Learning to be Transgender

Double Mitzvah Jewrotica Parsha

Written by David Bookbinder. David is an educator and part of the amazing leadership team of Jewrotica. For more of David’s columns, check out Double Mitzvah – Tzav, Double Mitzvah – Shmini, Double Mitzvah – Tazria, Double Mitzvah – Metzora, Double Mitzvah – Acharei Mot, Double Mitzvah – Pesach, Double Mitzvah – Kedoshim, Double Mitzvah – Emor,
Double Mitzvah – Behar
and last week’s column Double Mitzvah – Curses, Blessings, and Nipples.

Rated PG-13

I’m not going to lie, this week’s Torah portion is extremely boring. I do love me some Torah…but an entire parasha about a census with detailed numerical information and about how the tribes were organized around the mishkan is not my idea of a captivating read. So the question becomes, what is sexy about parashat B’midbar?

Just everything, that’s all. After counting all the able-bodied men, the Torah launches into a description of the various roles that the different priestly families play in serving the Mishkan. Able-bodied men? Roles and servitude? What’s not sexy about that?

In all seriousness though, there really is an important discussion to be had from all this: the question of sexual roles. Sexual roles, in my view, are a subset of gender roles, “the social and behavioral norms that are generally considered appropriate for either a man or a woman in a social or interpersonal relationship.” (1) These are the roles which we assign ourselves, or are assigned to us, in the realm of sex alone, i.e., submissive or dominant. While we might feel obligated or compelled to uphold various gender roles in public, we can and should feel free to explore our sexual roles in the bedroom.

But how is all this tied to the parasha? Like I said earlier, the Torah discusses roles. It assigns a particular task to each family of Levi’im: The family of Gershon, transporting the tapestries and curtains of the Mishkan and their accessories; the Kehot family, transporting all the holy vessels; and the Merari family, carrying the beams, panels, and joints of the Mishkan. There was to be no deviation from their roles. In addition, each of the 12 tribes was told specifically where to camp around the Tabernacle and, again, could not deviate in the slightest. In its appropriate context, namely moving a nation through the desert and setting up a religious system, it makes sense to have roles that are clearly defined and unalterable. But from another perspective, God imposes these roles on the people. They do not choose their roles; their roles are chosen for them.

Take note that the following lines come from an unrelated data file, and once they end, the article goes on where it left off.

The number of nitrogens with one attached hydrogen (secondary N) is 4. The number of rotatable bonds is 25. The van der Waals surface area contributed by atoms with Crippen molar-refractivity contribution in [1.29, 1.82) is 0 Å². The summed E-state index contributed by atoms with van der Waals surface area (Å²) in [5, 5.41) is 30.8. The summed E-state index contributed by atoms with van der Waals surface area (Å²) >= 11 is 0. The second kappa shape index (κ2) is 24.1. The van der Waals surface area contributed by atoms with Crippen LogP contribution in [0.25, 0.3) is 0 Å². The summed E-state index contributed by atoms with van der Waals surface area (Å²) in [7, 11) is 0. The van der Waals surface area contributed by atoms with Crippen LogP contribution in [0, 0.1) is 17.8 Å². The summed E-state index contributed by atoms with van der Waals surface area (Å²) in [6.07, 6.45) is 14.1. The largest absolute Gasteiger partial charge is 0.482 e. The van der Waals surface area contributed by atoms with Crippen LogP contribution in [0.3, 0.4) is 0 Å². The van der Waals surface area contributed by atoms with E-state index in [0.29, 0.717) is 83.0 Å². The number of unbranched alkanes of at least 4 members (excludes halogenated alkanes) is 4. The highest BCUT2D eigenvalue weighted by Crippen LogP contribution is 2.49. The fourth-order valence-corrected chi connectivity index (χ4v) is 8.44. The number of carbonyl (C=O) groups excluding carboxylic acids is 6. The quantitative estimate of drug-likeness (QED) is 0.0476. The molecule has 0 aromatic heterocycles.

Likewise, today our roles are typically defined for us, whether by our parents, our friends, or society as a whole. We are expected to conform to certain behaviours regardless of our feelings toward them. Even when we begin to break down certain expectations, others keep cropping up. Yes, it is okay for a man not to be “macho,” but is it okay for a gay man to act “straight?” Can a woman wear traditionally male clothing and not be a lesbian? Where I see real freedom is in the transgender community (2), where it is not society’s choice which dictates your gender behaviour, it is yours.

While many of us might not feel ready to embrace this sort of personal freedom, we can all take this lesson with us into the bedroom. When we don’t have the world watching us, we can be free to break down the norms which might hold us back. Even in the Torah, all the “unchangeable roles” which are set up now eventually fall by the wayside when they are no longer necessary. How one serves God becomes a personal choice, even within the confines of a religious system.

How we serve ourselves and each other can also be a singularly personal choice. If you’re normally submissive, experiment with domination or vice versa. Use the bedroom as a place to play and have fun without having to be any particular person. Maybe we can all learn to be a little more transgender.

Shabbat shalom.

Have you drunk the kool-aid or do you think I’m spouting nonsense? Let me know in the comments!!


1. http://en.wikipedia.org/wiki/Gender_role
2.The freedom of choice is in regards to gender roles/norms. This is different than gender identity or sexual orientation which is more intrinsic in a person. Gender roles should be a choice, gender identity and sexual orientation are not, just to be clear.

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